Abstract: This article aims to explore in depth how hacker culture improves the security of digital media network environments, while also raising profound ethical, legal, and social issues.
1.The Background of Hacker Culture
The origin of hacker culture can be traced back to the early development stage of computer and information technology, especially in the late 1970s and early 1980s. During this period, computer technology began to enter the public eye, and the emergence of personal computers led people to explore the working principles of computer systems. These early hackers were usually technology enthusiasts who mastered computer skills through self-learning and collaboration.
Steven Levy’s “Hackers: Heroes of the Computer Revolution” is considered a classic study of hacker culture. Levy detailed the life and activities of early hackers in his book, especially at the Tech Model Railroad Club (TMRC) at Massachusetts Institute of Technology (MIT). This club is considered the cradle of hacker culture because it brings together a group of young people who are passionate about technology and begin to explore and improve computer technology(Levy, 1985). Levy also emphasized that hacker culture views knowledge as a shared social capital and opposes it with traditional knowledge protection models.
2. Digital media
Digital media has thoroughly transformed our lifestyles and social structures. However, with its rapid development, people are exposed to new threats. Cyberattacks, data breaches, malware, and other threats continue to emerge, posing unprecedented challenges to the security of the digital world. Due to cyberattacks or the intentional use of malicious tools and techniques like ransomware, it is estimated that these issues cost the global economy approximately $445 billion annually(Samtani et al., 2017). In this seemingly perilous digital media environment, hackers are often seen as the culprits. Nevertheless, the presence of ethical hackers, white-hat hackers, and bug bounty programs adds a complex and multifaceted dimension to their impact on cybersecurity.
3. Bug Bounty Program
When we talk about the positive significance of hacker culture, we must understand how bug bounty program plays a key role in it. Bug bounty program is a legal incentive plan to encourage security experts and ethical hackers to actively find and report security vulnerabilities and defects in software, network systems and applications(Walshe & Simpson, 2020). These vulnerabilities may be exploited by malicious hackers, leading to data leakage, system paralysis or other potential security threats.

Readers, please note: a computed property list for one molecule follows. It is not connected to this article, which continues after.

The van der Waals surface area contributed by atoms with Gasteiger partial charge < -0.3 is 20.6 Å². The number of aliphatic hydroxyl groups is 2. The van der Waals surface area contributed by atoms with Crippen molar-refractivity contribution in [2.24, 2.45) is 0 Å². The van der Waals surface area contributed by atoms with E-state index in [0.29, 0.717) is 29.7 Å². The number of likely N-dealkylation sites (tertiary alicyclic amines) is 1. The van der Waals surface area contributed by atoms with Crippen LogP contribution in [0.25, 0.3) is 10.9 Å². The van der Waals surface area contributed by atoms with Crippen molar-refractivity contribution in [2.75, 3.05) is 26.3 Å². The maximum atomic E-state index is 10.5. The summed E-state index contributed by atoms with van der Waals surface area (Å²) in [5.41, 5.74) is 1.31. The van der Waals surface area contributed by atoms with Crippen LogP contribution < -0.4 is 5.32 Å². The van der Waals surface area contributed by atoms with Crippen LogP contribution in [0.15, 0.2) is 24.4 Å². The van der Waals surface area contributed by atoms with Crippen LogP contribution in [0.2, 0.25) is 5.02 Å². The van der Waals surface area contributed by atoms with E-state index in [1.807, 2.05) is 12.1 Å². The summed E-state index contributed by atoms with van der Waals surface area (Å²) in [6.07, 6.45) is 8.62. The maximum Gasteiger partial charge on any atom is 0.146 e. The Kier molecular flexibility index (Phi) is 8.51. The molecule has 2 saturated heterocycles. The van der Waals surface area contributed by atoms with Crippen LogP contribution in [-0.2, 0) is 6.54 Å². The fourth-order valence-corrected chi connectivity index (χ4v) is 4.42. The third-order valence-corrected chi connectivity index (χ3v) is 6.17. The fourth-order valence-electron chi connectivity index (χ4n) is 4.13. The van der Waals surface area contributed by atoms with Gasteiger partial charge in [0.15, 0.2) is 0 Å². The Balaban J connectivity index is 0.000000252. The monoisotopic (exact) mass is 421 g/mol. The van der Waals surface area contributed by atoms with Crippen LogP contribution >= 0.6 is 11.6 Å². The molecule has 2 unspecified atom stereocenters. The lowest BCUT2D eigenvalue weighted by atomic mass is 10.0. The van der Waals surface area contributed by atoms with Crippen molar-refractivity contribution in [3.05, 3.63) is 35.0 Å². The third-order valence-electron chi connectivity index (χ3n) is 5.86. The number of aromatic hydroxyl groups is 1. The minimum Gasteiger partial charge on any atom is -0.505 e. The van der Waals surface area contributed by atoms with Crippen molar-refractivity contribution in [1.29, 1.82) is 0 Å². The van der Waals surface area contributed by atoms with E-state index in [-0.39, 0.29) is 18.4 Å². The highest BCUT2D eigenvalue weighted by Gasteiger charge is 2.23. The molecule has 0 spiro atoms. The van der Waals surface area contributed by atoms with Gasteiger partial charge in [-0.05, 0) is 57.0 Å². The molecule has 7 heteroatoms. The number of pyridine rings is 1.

Therefore, many organizations and large companies set up bug bounty program so that security vulnerabilities can be found and fixed in time, thus improving the security of their network environment. In response to cyber attacks, some companies provide cyber threat intelligence (CTI) reports to help organizations resist threats. However, the traditional CTI report has some shortcomings, including the lack of information about tools that have not been used for attacks and the lack of full understanding of the attackers(Samtani et al., 2017).
To address these issues, the academic community has proposed a more comprehensive and proactive CTI approach, which directly collects, identifies, and analyzes data from online hacker communities to better understand malicious tools and individuals. Hacker forums have become an important data source, including information on malicious tools and assets(Samtani et al., 2017).
4. Bug Bounty Program from the US Department of Defense
The U.S. Department of Defense released an important bug bounty program in April 2016 to improve the network security of its information technology system. This plan is called “Hack the Pentagon”(DOD News, 2016).
Test and evaluate the network security of the Department of Defense by inviting legitimate white-hat hackers. This is also the first time that the US government has invited hackers to test its system. In this program, more than 1,400 hackers from all over the world participated in the pilot program and found about 2,100 vulnerabilities. During this period, the Ministry of National Defense solved 138 unique vulnerabilities and paid tens of thousands of dollars to 58 hackers(Newman, 2017).
“Hack the Pentagon” has become a successful example, which has inspired other government agencies to take similar measures. This mode of cooperation with ethical hacker community is helpful to improve the level of the whole network security industry. This action emphasizes the important role of legitimate hackers in helping organizations improve network security, and also provides a successful example for a wider bug bounty program.